Most older-generation herbicides used at planting time have to be water activated.

Longtime University of Georgia Extension Peanut Specialist John Baldwin probably said it best when talking about the use of moisture-activated herbicides: “If it don’t rain, it don’t matter.”  Without proper moisture, it won’t matter whether the herbicides are there or not.

Irrigation is often a poor substitute for Mother Nature’s water, but in some cases, it can be a better way to water-in herbicides. The labels of several herbicides state that as long it is incorporated within three weeks, the herbicide will be effective. The best way to get full activation is to have one rain event that provides all the water needed to activate the herbicide.

Most water-activated herbicide labels also say these materials need water within 21 days. Many times, growers think they need a cumulative amount of rainfall within that three-week period to activate the herbicide. Research indicates that may be a recipe for failure.

Peanuts are predominantly grown on sandy soils. If these soils are allowed to dry after a rain, or after a low rate of irrigation, and are followed between similar showers or low levels of irrigation, the herbicide will bind tightly to the top layer of the soil without adequately moving through the soil.

By applying adequate irrigation water at planting, growers can insure these type herbicides will keep their peanuts clean for the first few weeks of growth.

Irrigation is an expense, and it can be significant in some parts of the country. To produce peanuts profitably, growers must manage irrigation just as they manage other crop inputs. Balancing the irrigation cost checkbook is equally as important as justifying the use of fertilizer, fungicides and other peanut inputs.

Just like money in the bank, the water bank account can fall quickly when things don’t go as planned. To manage the water bank, the grower has to measure the amount of moisture in the soil.

Growers irrigate crops to maximize yield. To maximize yield, the grower has to maximize evapotranspiration. To accomplish those goals, the farmer has to measure water accurately.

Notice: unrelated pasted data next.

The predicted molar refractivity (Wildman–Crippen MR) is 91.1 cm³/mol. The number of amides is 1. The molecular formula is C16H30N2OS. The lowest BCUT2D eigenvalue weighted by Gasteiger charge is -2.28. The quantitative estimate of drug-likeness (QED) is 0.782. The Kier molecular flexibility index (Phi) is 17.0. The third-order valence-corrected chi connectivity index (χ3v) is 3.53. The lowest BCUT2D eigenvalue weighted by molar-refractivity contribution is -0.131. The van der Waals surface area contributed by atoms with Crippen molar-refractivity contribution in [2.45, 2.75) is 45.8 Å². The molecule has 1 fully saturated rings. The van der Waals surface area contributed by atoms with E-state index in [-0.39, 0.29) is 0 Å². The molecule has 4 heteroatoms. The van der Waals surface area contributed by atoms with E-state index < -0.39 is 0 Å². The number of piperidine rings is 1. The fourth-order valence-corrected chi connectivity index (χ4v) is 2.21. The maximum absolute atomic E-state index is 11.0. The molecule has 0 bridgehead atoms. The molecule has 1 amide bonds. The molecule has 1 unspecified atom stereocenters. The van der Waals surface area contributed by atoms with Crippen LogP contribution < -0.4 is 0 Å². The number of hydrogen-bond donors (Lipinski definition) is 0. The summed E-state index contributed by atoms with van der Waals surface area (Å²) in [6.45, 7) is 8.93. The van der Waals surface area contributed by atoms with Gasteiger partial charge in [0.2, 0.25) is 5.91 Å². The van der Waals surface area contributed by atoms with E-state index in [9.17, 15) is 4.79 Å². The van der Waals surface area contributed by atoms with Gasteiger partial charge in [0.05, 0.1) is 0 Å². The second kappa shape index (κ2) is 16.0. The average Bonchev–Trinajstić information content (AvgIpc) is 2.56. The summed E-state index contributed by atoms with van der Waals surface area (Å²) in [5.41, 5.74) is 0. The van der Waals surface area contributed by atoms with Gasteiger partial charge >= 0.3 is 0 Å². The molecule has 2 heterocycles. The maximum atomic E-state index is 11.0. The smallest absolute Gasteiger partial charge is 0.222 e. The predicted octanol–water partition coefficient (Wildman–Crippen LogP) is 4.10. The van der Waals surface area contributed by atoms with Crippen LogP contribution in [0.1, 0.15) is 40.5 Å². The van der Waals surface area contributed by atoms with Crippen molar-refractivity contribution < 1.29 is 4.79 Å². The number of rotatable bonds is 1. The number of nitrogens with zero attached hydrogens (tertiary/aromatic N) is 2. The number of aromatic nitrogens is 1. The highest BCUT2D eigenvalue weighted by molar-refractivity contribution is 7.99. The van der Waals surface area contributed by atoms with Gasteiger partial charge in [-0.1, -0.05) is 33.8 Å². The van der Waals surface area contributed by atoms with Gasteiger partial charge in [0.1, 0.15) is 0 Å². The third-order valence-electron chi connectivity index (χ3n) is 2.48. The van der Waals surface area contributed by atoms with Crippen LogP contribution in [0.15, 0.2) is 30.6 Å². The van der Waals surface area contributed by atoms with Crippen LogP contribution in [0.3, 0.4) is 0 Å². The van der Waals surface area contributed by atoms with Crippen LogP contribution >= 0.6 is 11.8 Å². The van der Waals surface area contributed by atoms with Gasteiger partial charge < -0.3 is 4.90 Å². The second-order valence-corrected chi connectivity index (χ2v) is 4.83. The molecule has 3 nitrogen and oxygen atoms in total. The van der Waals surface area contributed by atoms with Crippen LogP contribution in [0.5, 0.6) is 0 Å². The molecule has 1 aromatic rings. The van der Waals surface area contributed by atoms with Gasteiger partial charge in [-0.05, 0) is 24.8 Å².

Evapotranspiration (ET) is the transport of water into the atmosphere from surfaces, including soil (soil evaporation), and from vegetation. Soil and vegetation are the most important contributors to evapotranspiration.

Other contributors to evapotranspiration may include evaporation from wet canopy surface and evaporation from vegetation-covered water surface in wetlands.

The evaporation component of ET is comprised of the return of water back to the atmosphere through direct evaporative loss from the soil surface, standing water (depression storage), and water on surfaces (intercepted water) such as leaves and/or roots.

Transpired water is that which is used by vegetation and subsequently lost to the atmosphere as vapor.

There are a number of monitors that can be used to determine exactly how much irrigation water peanut plants need. These irrigation water guides are available from Extension specialists in any peanut-producing state and from any irrigation equipment dealer.

Corrin Bowers in South Carolina came back to his father’s farm armed with a degree in engineering from the University of South Carolina and valuable industry experience with precision technology. He has helped develop a highly successful system of monitoring soil and plant moisture and applying irrigation water as needed.